Chapter Five, Part 1
You think the big ape can’t creep? It’s not so hard; even the people who know of my continued residence in the Big Apple can’t get used to the sight of me. A twenty-five foot gorilla just doesn’t register in this, uh—urban jungle, to coin a phrase. Humans are so smug about their gadgets and gewgaws, all the riddles of zoology and geography, that they blank out when faced with something that disagrees with their map of creation. Poetic affectations aside, just know: the big ape can creep.
I didn’t pass a living soul besides the boys out back, who hardly qualified as living just now. Sims would give me two, three minutes before hailing the police, who’d grant the Waldorf a measure of discretion. All told, I had maybe an hour to start blowing lids off tonight’s sundry mysteries before the Lieutenant and McNeely came calling. And maybe not alone.
A T-Rex in Central Park. The supposedly missing Herbert Bahnhof’s body in Mallory Bahnhof’s hotel room. That Skull Island stench over everything. And Wormsy Scarpini nowhere in evidence. A nice stew, with my aching back screaming for a rest and my head swimming with the kind of questions life on the Island never forced me to ponder. Humans have made a ghastly, mind-bending game of survival.
I crept, climbed, and clambered toward the address Mallory Bahnhof gave me—an elegant brownstone slumbering amidst its peers. I’d planned on peeking in a few windows before making my presence known. As it happened, the door offered me a clear view into the foyer; it sagged off its hinges like a drunk clinging to a lamppost. Lights burned throughout the house. A chair lay on its side in the foyer. Papers scattered the carpet and steps, dribbling down onto the sidewalk. Someone had tossed the joint and dashed off in a hurry. Aside from those nuggets of assumed wisdom, nothing but silence, stillness.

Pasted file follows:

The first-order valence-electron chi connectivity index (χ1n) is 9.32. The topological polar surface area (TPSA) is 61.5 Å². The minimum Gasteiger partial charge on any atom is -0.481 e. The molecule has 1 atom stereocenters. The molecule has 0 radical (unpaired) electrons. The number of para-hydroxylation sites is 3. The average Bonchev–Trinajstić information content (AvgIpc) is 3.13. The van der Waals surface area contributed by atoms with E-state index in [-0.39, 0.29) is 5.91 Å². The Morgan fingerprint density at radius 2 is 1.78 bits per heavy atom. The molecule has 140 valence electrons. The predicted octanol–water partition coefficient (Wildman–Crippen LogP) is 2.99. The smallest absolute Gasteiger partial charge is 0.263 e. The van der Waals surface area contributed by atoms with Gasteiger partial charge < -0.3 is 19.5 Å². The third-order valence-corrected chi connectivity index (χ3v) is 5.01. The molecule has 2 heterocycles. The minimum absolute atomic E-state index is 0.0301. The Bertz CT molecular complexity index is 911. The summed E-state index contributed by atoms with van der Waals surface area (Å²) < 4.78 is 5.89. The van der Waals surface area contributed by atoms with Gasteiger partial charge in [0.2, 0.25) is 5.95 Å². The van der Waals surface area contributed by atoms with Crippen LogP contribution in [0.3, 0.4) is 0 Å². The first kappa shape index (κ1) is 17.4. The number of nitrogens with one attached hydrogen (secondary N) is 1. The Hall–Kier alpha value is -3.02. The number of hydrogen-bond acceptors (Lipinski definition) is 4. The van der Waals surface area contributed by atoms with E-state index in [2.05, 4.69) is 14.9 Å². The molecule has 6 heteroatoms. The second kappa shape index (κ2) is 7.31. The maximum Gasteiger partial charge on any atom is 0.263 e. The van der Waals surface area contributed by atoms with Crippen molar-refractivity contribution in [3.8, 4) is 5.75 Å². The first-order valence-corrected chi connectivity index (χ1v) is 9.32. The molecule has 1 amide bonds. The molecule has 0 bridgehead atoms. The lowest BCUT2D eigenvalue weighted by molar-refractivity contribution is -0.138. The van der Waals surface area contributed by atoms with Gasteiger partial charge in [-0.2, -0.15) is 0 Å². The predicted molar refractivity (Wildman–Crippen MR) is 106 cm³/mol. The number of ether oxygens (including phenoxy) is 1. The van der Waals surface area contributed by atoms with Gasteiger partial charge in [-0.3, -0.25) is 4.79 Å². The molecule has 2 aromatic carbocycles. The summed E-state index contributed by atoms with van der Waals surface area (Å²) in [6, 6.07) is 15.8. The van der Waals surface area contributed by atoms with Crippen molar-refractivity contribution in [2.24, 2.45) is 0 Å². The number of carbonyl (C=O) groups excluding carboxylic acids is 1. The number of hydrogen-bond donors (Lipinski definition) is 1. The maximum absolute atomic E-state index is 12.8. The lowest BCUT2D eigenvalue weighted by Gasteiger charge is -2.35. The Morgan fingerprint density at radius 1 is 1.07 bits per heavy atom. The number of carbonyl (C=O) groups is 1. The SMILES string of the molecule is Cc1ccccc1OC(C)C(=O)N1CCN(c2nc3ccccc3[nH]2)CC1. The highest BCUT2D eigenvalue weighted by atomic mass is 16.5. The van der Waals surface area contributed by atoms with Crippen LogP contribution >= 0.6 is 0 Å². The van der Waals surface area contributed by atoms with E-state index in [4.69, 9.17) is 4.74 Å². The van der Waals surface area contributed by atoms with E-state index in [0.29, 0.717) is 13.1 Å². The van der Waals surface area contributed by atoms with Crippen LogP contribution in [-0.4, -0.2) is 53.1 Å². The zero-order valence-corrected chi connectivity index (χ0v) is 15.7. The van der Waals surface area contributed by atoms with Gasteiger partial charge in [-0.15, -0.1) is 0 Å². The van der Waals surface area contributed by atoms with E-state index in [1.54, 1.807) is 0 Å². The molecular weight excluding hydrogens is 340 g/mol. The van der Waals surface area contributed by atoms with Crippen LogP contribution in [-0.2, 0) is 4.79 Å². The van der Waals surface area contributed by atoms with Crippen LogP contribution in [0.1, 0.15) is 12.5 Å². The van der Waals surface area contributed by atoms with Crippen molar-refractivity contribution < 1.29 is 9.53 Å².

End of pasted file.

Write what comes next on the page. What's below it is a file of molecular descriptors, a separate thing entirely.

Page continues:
And that damned scent. Whoever—or whatever—was dusting Skull Island over Manhattan, it had my route pegged one step ahead of me.
No use sneaking around at this point, I decided. I hadn’t planted the first foot in the street before a shadow burst from a shadowed doorway three houses down. Golden hair and crimson skirts flashed in the moonlight. Panicked breaths beat her to me by yards.
“Oh—Mr. Kong!” cried my client. “Thank goodness you’ve come! I’ve been cowering for hours!”
I tipped my hat. “And a good evening to you, Mrs. Bahnhof.”
She skidded to a halt. Wobbled on her heels, stared up at me. Her hat obscured her eyes, but I saw her shock and recovery in her mouth, which exploded into a stunned O at the sound of her name. Her lips forced themselves together, then pursed, considering their options—then quirked into what I wouldn’t call a smile or a smirk, but a tick of relaxation at a decision made for them.
With that, Mallory Bahnhof resumed her panting, terrified advance. “I had no idea what to do! Where to run! Who could I run to?” She stopped before me and gripped the hem of my trenchcoat, throwing her head back to let the moonlight do everything it wanted to her eyes. And it wanted to do plenty. My throat constricted.
Check back next week for the continuing saga of King Kong: World’s Biggest Dick!